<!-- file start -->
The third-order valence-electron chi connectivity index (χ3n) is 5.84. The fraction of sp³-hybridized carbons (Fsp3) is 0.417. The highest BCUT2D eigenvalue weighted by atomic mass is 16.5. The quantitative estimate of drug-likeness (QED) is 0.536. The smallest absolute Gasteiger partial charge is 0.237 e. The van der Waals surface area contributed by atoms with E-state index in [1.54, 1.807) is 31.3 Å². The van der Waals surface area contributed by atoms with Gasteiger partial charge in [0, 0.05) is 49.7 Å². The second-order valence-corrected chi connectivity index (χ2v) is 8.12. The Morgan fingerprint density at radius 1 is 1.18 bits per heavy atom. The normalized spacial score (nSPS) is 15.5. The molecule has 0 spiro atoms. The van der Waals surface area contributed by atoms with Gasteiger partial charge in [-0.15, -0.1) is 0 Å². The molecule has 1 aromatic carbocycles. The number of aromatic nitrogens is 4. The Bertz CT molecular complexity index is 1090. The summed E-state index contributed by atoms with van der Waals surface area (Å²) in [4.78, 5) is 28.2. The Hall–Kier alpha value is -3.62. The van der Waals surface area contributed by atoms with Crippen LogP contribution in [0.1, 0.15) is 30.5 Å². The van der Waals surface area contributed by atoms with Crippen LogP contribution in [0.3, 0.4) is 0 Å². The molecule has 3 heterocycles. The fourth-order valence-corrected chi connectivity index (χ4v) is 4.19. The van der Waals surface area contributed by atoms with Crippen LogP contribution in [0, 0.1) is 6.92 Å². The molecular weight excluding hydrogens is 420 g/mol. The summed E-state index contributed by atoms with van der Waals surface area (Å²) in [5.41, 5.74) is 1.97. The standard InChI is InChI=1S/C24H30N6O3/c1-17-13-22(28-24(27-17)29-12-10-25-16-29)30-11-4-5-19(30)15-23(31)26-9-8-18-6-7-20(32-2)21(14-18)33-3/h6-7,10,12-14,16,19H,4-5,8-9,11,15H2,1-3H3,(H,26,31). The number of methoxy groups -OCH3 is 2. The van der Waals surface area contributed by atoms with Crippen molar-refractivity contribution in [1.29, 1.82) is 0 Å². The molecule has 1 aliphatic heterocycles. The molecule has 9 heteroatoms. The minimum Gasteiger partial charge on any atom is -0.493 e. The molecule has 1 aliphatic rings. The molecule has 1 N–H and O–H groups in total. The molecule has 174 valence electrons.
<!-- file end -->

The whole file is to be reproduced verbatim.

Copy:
The third-order valence-electron chi connectivity index (χ3n) is 5.84. The fraction of sp³-hybridized carbons (Fsp3) is 0.417. The highest BCUT2D eigenvalue weighted by atomic mass is 16.5. The quantitative estimate of drug-likeness (QED) is 0.536. The smallest absolute Gasteiger partial charge is 0.237 e. The van der Waals surface area contributed by atoms with E-state index in [1.54, 1.807) is 31.3 Å². The van der Waals surface area contributed by atoms with Gasteiger partial charge in [0, 0.05) is 49.7 Å². The second-order valence-corrected chi connectivity index (χ2v) is 8.12. The Morgan fingerprint density at radius 1 is 1.18 bits per heavy atom. The normalized spacial score (nSPS) is 15.5. The molecule has 0 spiro atoms. The van der Waals surface area contributed by atoms with Gasteiger partial charge in [-0.15, -0.1) is 0 Å². The molecule has 1 aromatic carbocycles. The number of aromatic nitrogens is 4. The Bertz CT molecular complexity index is 1090. The summed E-state index contributed by atoms with van der Waals surface area (Å²) in [4.78, 5) is 28.2. The Hall–Kier alpha value is -3.62. The van der Waals surface area contributed by atoms with Crippen LogP contribution in [0.1, 0.15) is 30.5 Å². The van der Waals surface area contributed by atoms with Crippen LogP contribution in [0.3, 0.4) is 0 Å². The molecule has 3 heterocycles. The fourth-order valence-corrected chi connectivity index (χ4v) is 4.19. The van der Waals surface area contributed by atoms with Crippen LogP contribution in [0, 0.1) is 6.92 Å². The molecular weight excluding hydrogens is 420 g/mol. The summed E-state index contributed by atoms with van der Waals surface area (Å²) in [5.41, 5.74) is 1.97. The standard InChI is InChI=1S/C24H30N6O3/c1-17-13-22(28-24(27-17)29-12-10-25-16-29)30-11-4-5-19(30)15-23(31)26-9-8-18-6-7-20(32-2)21(14-18)33-3/h6-7,10,12-14,16,19H,4-5,8-9,11,15H2,1-3H3,(H,26,31). The number of methoxy groups -OCH3 is 2. The van der Waals surface area contributed by atoms with Crippen molar-refractivity contribution in [1.29, 1.82) is 0 Å². The molecule has 1 aliphatic heterocycles. The molecule has 9 heteroatoms. The minimum Gasteiger partial charge on any atom is -0.493 e. The molecule has 1 aliphatic rings. The molecule has 1 N–H and O–H groups in total. The molecule has 174 valence electrons.